Sequential Majoritarian Blotto Games

30 Pages Posted: 14 Jun 2018

See all articles by Tilman Klumpp

Tilman Klumpp

University of Alberta, Department of Economics

Kai A. Konrad

Max Planck Institute for Tax Law and Public Finance; Centre for Economic Policy Research (CEPR); CESifo (Center for Economic Studies and Ifo Institute for Economic Research); IZA Institute of Labor Economics

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Date Written: May 29, 2018

Abstract

We study Colonel Blotto games with sequential battles and a majoritarian objective. For a large class of contest success functions, the equilibrium is unique and characterized by an even split: Each battle that is reached before one of the players wins a majority of battles is allocated the same amount of resources from the player’s overall budget. As a consequence, a player’s chance of winning any particular battle is independent of the battlefield and of the number of victories and losses the player accumulated in prior battles. This result is in stark contrast to equilibrium behavior in sequential contests that do not involve either fixed budgets or a majoritarian objective. We also consider the equilibrium choice of an overall budget. For many contest success functions, if the sequence of battles is long enough the payoff structure in this extended games resembles an all-pay auction without noise.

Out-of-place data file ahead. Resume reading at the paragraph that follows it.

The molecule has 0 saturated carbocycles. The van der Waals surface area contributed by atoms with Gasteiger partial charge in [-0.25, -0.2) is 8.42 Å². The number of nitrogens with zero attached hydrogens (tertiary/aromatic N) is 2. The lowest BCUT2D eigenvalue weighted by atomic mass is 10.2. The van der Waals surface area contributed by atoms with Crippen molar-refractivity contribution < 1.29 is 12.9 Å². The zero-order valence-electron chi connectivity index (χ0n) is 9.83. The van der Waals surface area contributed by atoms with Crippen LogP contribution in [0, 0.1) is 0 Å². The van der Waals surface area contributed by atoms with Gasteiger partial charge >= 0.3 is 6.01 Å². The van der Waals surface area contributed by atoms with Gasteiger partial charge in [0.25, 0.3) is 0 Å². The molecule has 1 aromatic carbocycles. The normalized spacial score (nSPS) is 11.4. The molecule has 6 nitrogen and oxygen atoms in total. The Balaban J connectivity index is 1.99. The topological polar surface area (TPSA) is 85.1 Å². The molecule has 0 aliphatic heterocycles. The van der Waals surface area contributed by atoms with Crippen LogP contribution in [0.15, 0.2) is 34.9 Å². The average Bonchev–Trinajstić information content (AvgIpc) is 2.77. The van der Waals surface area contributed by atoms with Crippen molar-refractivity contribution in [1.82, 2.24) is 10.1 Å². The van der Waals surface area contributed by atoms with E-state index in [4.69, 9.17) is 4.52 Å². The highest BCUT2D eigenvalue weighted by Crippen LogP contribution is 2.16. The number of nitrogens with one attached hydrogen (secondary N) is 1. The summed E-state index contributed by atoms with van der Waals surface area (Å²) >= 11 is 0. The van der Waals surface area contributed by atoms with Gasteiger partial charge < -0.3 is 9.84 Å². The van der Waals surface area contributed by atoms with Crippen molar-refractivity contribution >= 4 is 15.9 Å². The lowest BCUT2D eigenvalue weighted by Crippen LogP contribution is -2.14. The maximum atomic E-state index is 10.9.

Keywords: Blotto games, dynamic battles, multi-battle contest, all-pay auctions, sequential elections

JEL Classification: D72, D74

Suggested Citation

Klumpp, Tilman and Konrad, Kai A., Sequential Majoritarian Blotto Games (May 29, 2018). Available at SSRN: https://ssrn.com/abstract=3186772 or http://dx.doi.org/10.2139/ssrn.3186772

Tilman Klumpp (Contact Author)

University of Alberta, Department of Economics ( email )

Edmonton, Alberta T6G 2R3
Canada

Kai A. Konrad

Max Planck Institute for Tax Law and Public Finance ( email )

Marstallplatz 1
Munich, 80539
Germany

HOME PAGE: http://www.tax.mpg.de/en/pub/home.cfm

Centre for Economic Policy Research (CEPR)

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CESifo (Center for Economic Studies and Ifo Institute for Economic Research)

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Germany

IZA Institute of Labor Economics

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Bonn, 53072
Germany

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